Dantala moves from childhood to adulthood in the novel. He begins as a young student of Islam. At first, he is a drug user and violent criminal in a gang. One day, he decides to run away from his life after setting fire to the local headquarters of the opposition party. Dantala goes on to advance to a key role in a mosque as a member of the religious community. Dantala’s journey towards holding a position of power in Islamic society is a process of learning. Dantala must learn to cope with the grief of his mother’s madness at losing her daughters and then her death. He must face the consequences of flooding. He must face another language and another way of looking at the world as a student of English. He must face Islamic fundamentalism and extremism. Dantala has to face a situation in which stark choices have to be made. He also has to learn how to love: what friendship is and what it means to love a woman.

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Born on a Tuesday, Elnathan John: Cassava Republic

The novel works through a number of themes. As is to be expected, there is a portrayal and contrast of the good Muslim and the bad Muslim. I will not comment upon this issue in this piece. Such commentary has been carried on in Western writing ad infinitum. I will concentrate on another major theme which is foremost: the roles of violence and suffering in human life. Violence and suffering permeate every social and human relationship in the novel. Dantala is first portrayed as a violent thug. Students are corrected through the use of force. Husbands beat their wives or force sadistic sexual acts upon them. Criminals and enemies are punished or silenced by chopping off their hands or shooting or beheading them. The mujahideen wish to impose violence upon the world and rule through it. The state tortures individuals. Nothing is free from violence and the attendant suffering that it brings.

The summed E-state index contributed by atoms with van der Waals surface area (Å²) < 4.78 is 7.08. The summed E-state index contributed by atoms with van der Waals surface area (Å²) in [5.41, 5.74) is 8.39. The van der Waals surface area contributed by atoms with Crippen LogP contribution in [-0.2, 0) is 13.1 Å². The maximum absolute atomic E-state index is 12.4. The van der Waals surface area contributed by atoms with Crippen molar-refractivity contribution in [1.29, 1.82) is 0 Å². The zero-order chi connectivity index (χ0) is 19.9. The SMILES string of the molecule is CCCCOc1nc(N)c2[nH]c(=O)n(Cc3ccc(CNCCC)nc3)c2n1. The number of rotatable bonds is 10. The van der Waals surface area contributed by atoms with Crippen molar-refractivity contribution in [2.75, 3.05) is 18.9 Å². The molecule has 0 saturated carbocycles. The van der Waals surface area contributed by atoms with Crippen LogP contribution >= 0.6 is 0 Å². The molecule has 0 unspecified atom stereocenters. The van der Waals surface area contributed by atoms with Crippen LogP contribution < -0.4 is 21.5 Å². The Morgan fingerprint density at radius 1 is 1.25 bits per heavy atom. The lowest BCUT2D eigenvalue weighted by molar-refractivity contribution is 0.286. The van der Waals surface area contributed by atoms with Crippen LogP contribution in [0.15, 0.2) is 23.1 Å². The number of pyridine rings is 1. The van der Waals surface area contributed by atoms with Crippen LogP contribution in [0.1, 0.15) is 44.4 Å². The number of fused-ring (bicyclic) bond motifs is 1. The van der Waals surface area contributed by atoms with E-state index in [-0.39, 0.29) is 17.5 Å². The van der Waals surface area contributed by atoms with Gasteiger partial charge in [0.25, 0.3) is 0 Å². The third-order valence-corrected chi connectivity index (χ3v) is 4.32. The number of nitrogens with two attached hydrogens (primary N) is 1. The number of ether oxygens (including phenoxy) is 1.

The story of love is situated within this violence. Love relationships outside of marriage spring out of domestic violence within the marriage. Love itself is disrupted and defeated through acts of violence. Indeed, the love of those that impose violence is judged to be above the love of those that will not impose violence by some. Love itself is continuously defeated. The novel asks the serious question of whether love can triumph in this world of ours. Fatalism in the novel says that an all-powerful God’s will must order things to be so and only so. It contends with a reader’s recognition that evil is done in the name of a God by men. Love is not defeated because it must be so. It is defeated because of the measures that humans take to make it unachievable.

John’s novel is harrowing. The novel contains scenes and tales of horrific violence. The laconic style of writing conveys a directness which can be brutal. The form, however, is subtle. It plays on the act of the translation. Some words are not translated from the original Hausa. English words are presented as dictionary entries and then applied to concrete situations. These language games confront the English-speaking reader with a voice and interpreter of events outside of the community of the English language, someone that has a different framework of understanding.  I am certain that the novel will be criticised by some for its depiction of Islam. Such issues are indeed important. However, for me, the novel exposes the reality of the human condition. People will not let people love. They would rather accept the brutality of the strong over the innocent. They will have suffering in the world. The question is whether we can carry the strength to love within us. I believe that Dantala’s story does show us the strength of a love that will continue despite every obstacle in its path. This love is stubborn. It goes against the world. It will place its head against the sword every time.